One thing that anyone can do to help broken people
Helping Broken People
Chatting to our neighbours and the topic of conversation focussed on the rough element in our local Main Street. They were relating the story of a man who had exposed himself while urinating in front of their children, whilst another man was shooting up drugs. This reminded me of a woman I saw in front of the Post Office some years back, who looked to be harassing a young man no older than 17 for ‘favours’. Being a mother of a young boy myself, I was horrified to think that could be my son.
Not knowing whether it’s legal for people to be soliciting in this area, I rang the police to find out. He didn’t really answer my question, but he responded by saying he would “send a car ’round.”
That was mighty nice of him. Encouraged by his positive, can-do attitude, I thought I’d help by offering my spiritual support.
“Awesome, well I’ll go ask her what she thinks about God and offer her a bible then.” Said no one ever to a policeman-except me. But by the time I got back, she had gone. Shame, I was looking forward to a cosy chat.
I remember another time a friend was complaining about the drunk men who would regularly be found sitting on a park bench in the vicinity of her children. I was conflicted in this scenario, part of me wanted them gone too, but the other part said, “What’s happened to them, what’s their story to have them so aimless?”
So again, I decided to have a quick chat.
Somewhere in the conversation, I’d asked what they’d thought about God.
“Yeah, spelt backwards, it becomes dog.”
Not to be outdone by his sharp swordplay, I reply, “If you add an ‘o’ it becomes good.”
I’d parried his thrust, and the distance between us melted. A few months later I randomly bump into him- his whole demeanour had changed, apparently the doctor had given him some truths of his own-He was on a fast track to a funeral with him as the starring role. With the help of a friend, he had turned that around.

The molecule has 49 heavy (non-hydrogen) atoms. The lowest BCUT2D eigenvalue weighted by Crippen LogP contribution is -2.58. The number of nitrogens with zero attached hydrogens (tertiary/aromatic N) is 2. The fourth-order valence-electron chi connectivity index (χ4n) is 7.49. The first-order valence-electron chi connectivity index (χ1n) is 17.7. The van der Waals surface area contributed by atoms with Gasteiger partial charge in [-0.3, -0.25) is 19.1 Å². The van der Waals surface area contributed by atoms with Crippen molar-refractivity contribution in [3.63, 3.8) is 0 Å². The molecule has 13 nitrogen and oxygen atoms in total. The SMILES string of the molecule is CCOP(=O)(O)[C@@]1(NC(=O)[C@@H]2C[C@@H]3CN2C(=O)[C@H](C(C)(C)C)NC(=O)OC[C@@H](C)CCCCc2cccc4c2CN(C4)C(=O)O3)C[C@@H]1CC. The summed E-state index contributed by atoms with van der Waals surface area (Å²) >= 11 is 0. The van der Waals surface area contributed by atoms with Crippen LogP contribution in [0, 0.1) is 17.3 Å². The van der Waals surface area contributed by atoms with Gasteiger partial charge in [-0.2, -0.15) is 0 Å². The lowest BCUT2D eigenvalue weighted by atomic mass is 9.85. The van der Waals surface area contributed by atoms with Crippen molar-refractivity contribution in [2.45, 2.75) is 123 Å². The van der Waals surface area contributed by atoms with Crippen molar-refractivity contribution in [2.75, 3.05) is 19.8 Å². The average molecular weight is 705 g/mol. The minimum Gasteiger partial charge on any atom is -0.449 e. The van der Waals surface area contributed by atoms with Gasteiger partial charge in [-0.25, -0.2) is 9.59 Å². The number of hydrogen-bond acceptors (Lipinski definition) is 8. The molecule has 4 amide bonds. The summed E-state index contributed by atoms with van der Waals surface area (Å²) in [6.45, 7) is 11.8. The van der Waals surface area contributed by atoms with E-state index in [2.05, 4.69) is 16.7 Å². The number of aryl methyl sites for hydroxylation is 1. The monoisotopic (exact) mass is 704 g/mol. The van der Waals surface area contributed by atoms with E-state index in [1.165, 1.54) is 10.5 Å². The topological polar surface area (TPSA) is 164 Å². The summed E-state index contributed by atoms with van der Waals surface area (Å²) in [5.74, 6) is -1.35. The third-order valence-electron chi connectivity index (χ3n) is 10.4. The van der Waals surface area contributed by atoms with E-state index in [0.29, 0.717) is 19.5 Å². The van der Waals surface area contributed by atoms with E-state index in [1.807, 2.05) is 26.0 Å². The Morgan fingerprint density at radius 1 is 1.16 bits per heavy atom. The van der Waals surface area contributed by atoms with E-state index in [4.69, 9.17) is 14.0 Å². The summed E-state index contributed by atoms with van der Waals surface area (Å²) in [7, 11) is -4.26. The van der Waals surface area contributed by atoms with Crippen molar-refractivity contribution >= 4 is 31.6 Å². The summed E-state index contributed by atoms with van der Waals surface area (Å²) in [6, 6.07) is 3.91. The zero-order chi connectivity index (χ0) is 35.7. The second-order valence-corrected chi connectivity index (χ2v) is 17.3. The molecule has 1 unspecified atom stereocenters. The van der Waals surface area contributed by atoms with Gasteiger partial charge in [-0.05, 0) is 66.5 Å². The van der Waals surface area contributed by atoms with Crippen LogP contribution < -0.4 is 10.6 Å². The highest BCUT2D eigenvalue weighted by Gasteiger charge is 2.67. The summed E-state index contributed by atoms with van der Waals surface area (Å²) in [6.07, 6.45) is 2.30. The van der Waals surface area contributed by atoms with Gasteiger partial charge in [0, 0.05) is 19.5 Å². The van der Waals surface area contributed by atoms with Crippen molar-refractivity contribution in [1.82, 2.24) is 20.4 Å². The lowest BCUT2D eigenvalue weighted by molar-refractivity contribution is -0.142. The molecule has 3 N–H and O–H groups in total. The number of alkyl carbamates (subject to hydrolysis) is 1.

From a distance, our first impressions of people may be critical and negative, but if we take the time to get close, we start to see a human that’s broken and our hearts start to beat a little faster for them. That’s what happened in the good samaritan. A person was beaten up and left for dead along the side of the road. Two people moved away from the person in need, but the good samaritan got close and began to help him.
When we get close, we can see the tears, the pain, the hurt. This may just be enough motivation to move us into compassion, where we can offer some help. We may not be able to solve their problem, but we can meet a deep seated desire that we all have – to be loved.
‘To love at all is to be vulnerable. Love anything, and your heart will certainly be wrung and possibly broken. If you want to make sure of keeping it intact, you must give your heart to no one, not even to an animal. Wrap it carefully round with hobbies and little luxuries; avoid all entanglements; lock it up safe in the casket or coffin of your selfishness. But in that casket—safe, dark, motionless, airless—it will change. It will not be broken; it will become unbreakable, impenetrable, irredeemable.’
C. S. Lewis, 1960, The Four Loves, p. 169